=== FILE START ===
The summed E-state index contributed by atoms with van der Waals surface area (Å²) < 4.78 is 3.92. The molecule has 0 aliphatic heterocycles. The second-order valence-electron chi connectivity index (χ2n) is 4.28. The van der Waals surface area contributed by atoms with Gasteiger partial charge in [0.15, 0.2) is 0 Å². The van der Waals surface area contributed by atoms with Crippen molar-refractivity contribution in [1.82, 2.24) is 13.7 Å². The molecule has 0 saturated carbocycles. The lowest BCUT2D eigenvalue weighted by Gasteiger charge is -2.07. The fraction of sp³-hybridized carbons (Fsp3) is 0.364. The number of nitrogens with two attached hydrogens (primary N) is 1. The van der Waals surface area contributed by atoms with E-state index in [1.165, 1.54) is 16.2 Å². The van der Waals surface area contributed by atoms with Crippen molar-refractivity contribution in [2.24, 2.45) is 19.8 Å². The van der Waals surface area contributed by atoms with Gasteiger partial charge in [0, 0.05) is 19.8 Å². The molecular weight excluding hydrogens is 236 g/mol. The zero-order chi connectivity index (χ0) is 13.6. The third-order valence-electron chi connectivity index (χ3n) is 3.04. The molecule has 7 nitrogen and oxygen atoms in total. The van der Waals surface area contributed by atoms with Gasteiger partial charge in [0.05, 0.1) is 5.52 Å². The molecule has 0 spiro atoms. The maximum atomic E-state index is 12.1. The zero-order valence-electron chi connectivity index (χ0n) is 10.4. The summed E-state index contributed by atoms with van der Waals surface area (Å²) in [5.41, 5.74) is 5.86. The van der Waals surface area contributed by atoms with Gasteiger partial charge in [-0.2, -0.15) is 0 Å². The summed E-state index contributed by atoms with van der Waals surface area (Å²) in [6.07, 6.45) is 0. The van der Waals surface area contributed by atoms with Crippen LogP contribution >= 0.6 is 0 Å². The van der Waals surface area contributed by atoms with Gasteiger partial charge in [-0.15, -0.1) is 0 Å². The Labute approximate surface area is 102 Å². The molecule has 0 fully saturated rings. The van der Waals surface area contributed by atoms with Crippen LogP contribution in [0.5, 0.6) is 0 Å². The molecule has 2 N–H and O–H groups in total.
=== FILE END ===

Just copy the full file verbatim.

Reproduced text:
The summed E-state index contributed by atoms with van der Waals surface area (Å²) < 4.78 is 3.92. The molecule has 0 aliphatic heterocycles. The second-order valence-electron chi connectivity index (χ2n) is 4.28. The van der Waals surface area contributed by atoms with Gasteiger partial charge in [0.15, 0.2) is 0 Å². The van der Waals surface area contributed by atoms with Crippen molar-refractivity contribution in [1.82, 2.24) is 13.7 Å². The molecule has 0 saturated carbocycles. The lowest BCUT2D eigenvalue weighted by Gasteiger charge is -2.07. The fraction of sp³-hybridized carbons (Fsp3) is 0.364. The number of nitrogens with two attached hydrogens (primary N) is 1. The van der Waals surface area contributed by atoms with E-state index in [1.165, 1.54) is 16.2 Å². The van der Waals surface area contributed by atoms with Crippen molar-refractivity contribution in [2.24, 2.45) is 19.8 Å². The van der Waals surface area contributed by atoms with Gasteiger partial charge in [0, 0.05) is 19.8 Å². The molecular weight excluding hydrogens is 236 g/mol. The zero-order chi connectivity index (χ0) is 13.6. The third-order valence-electron chi connectivity index (χ3n) is 3.04. The molecule has 7 nitrogen and oxygen atoms in total. The van der Waals surface area contributed by atoms with Gasteiger partial charge in [0.05, 0.1) is 5.52 Å². The molecule has 0 spiro atoms. The maximum atomic E-state index is 12.1. The zero-order valence-electron chi connectivity index (χ0n) is 10.4. The summed E-state index contributed by atoms with van der Waals surface area (Å²) in [5.41, 5.74) is 5.86. The van der Waals surface area contributed by atoms with Gasteiger partial charge in [-0.2, -0.15) is 0 Å². The summed E-state index contributed by atoms with van der Waals surface area (Å²) in [6.07, 6.45) is 0. The van der Waals surface area contributed by atoms with Crippen LogP contribution >= 0.6 is 0 Å². The van der Waals surface area contributed by atoms with Gasteiger partial charge in [-0.15, -0.1) is 0 Å². The Labute approximate surface area is 102 Å². The molecule has 0 fully saturated rings. The van der Waals surface area contributed by atoms with Crippen LogP contribution in [0.5, 0.6) is 0 Å². The molecule has 2 N–H and O–H groups in total.